Stereotyping is a very common example of heuristics being used in a negative manner
If our environment has taught us that anyone who acts in a way that defies the norm is crazy, then we might subconsciously label people who have mental illnesses as crazy.
If our environment has taught us that men who are more emotional or act in a certain way are gay, then we might stereotype them as gay.
If our environment has taught us that women who dress in clothes that show more skin are flirtatious or a tease, then we might have a heuristic that leads us to judge them as so. Heuristics can lead us to make rash judgements about things or people even if we barely know anything about the person or situation.
Take note that this article does not contain every factor that makes judgmental people so common. There are other situations that are more easily explained through other psychological concepts or those that are more specific to the individual or situation so it’s also important not to generalize. Furthermore, keep in mind that while this article can be used in order to deal with the people who have unnecessarily spoken negatively about you, it can also be used for your own self-improvement. As humans, we all have psychological biases that can lead us to making bad judgements about others. Being aware of them increases the chance that we can consciously strip ourselves of these biases in order to stop ourselves from being judgmental or toxic to other people which would lead to a better society.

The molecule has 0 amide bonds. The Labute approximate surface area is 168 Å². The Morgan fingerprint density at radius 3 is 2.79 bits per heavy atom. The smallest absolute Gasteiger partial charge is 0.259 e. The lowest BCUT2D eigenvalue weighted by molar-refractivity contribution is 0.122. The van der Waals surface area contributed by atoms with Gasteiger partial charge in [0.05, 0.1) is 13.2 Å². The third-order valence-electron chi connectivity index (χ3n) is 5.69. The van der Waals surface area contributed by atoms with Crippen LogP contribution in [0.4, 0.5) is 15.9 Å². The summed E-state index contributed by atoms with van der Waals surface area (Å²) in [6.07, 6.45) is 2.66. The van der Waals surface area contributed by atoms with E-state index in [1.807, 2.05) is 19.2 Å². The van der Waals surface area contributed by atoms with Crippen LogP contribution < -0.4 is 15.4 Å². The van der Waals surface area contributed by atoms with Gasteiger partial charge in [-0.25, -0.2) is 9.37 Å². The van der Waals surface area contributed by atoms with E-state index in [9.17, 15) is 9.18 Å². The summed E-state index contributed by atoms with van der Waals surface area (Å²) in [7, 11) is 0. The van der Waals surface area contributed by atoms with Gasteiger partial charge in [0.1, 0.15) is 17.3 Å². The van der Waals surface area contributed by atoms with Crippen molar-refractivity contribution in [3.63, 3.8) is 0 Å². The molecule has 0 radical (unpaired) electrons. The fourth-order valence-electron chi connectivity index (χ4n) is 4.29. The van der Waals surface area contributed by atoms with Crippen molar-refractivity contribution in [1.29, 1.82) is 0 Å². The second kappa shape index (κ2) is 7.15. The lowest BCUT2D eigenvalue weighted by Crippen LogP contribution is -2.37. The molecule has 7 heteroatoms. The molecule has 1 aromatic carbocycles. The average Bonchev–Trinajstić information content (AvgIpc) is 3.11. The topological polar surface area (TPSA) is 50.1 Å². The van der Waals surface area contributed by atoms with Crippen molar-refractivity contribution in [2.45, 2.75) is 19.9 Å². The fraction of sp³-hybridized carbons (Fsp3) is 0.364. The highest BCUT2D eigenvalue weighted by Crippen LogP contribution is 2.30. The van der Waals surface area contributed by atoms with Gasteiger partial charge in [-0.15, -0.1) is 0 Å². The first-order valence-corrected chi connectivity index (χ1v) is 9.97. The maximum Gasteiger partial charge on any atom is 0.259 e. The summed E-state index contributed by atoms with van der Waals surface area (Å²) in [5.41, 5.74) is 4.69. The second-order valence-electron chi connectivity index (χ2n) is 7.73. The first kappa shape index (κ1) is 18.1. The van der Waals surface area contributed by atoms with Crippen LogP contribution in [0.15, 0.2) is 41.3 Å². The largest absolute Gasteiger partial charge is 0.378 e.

Cherry, K. (2020), Heuristics and Cognitive Biases , https://medium.com/illumination/emotional-insecurity-defense-mechanisms-and-disorders-75c77aead8ed
Imtiaz, K. (2020) THE DARK SIDE OF MENTAL SHORTCUTS: HOW HEURISTICS CAN FOSTER STEREOTYPES IN THE WORKPLACE, Towson Universityhttps://www.engagetu.com/2020/01/28/heuristics-and-workplace-bias/
Alexander, E. (2020), The age of judgement: the psychology behind judgemental behaviour during the pandemic,